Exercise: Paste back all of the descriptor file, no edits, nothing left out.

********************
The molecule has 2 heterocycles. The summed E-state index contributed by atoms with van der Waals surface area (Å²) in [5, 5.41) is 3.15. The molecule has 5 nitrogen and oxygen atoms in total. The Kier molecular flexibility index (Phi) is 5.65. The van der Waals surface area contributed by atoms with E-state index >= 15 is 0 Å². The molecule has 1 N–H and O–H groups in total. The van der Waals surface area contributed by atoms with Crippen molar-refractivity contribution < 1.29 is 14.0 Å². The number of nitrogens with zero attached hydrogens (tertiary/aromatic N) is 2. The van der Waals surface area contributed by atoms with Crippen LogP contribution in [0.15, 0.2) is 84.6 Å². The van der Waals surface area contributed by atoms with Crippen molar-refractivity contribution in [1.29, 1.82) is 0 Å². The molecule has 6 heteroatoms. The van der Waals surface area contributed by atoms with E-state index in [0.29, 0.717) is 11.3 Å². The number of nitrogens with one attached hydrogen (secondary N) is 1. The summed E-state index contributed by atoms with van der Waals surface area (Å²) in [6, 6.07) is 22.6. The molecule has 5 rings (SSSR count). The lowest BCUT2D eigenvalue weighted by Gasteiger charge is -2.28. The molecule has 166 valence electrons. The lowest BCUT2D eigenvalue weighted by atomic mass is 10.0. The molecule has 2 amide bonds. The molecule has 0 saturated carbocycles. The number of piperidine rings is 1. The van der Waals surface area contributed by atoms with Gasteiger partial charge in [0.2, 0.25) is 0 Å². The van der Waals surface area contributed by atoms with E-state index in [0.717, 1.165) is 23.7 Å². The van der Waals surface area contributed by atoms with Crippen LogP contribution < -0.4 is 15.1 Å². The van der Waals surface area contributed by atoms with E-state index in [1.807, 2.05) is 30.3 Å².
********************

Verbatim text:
The molecule has 2 heterocycles. The summed E-state index contributed by atoms with van der Waals surface area (Å²) in [5, 5.41) is 3.15. The molecule has 5 nitrogen and oxygen atoms in total. The Kier molecular flexibility index (Phi) is 5.65. The van der Waals surface area contributed by atoms with E-state index >= 15 is 0 Å². The molecule has 1 N–H and O–H groups in total. The van der Waals surface area contributed by atoms with Crippen molar-refractivity contribution < 1.29 is 14.0 Å². The number of nitrogens with zero attached hydrogens (tertiary/aromatic N) is 2. The van der Waals surface area contributed by atoms with Crippen LogP contribution in [0.15, 0.2) is 84.6 Å². The van der Waals surface area contributed by atoms with Crippen molar-refractivity contribution in [1.29, 1.82) is 0 Å². The molecule has 6 heteroatoms. The van der Waals surface area contributed by atoms with E-state index in [0.29, 0.717) is 11.3 Å². The number of nitrogens with one attached hydrogen (secondary N) is 1. The summed E-state index contributed by atoms with van der Waals surface area (Å²) in [6, 6.07) is 22.6. The molecule has 5 rings (SSSR count). The lowest BCUT2D eigenvalue weighted by Gasteiger charge is -2.28. The molecule has 166 valence electrons. The lowest BCUT2D eigenvalue weighted by atomic mass is 10.0. The molecule has 2 amide bonds. The molecule has 0 saturated carbocycles. The number of piperidine rings is 1. The van der Waals surface area contributed by atoms with Gasteiger partial charge in [0.2, 0.25) is 0 Å². The van der Waals surface area contributed by atoms with E-state index in [0.717, 1.165) is 23.7 Å². The van der Waals surface area contributed by atoms with Crippen LogP contribution < -0.4 is 15.1 Å². The van der Waals surface area contributed by atoms with E-state index in [1.807, 2.05) is 30.3 Å².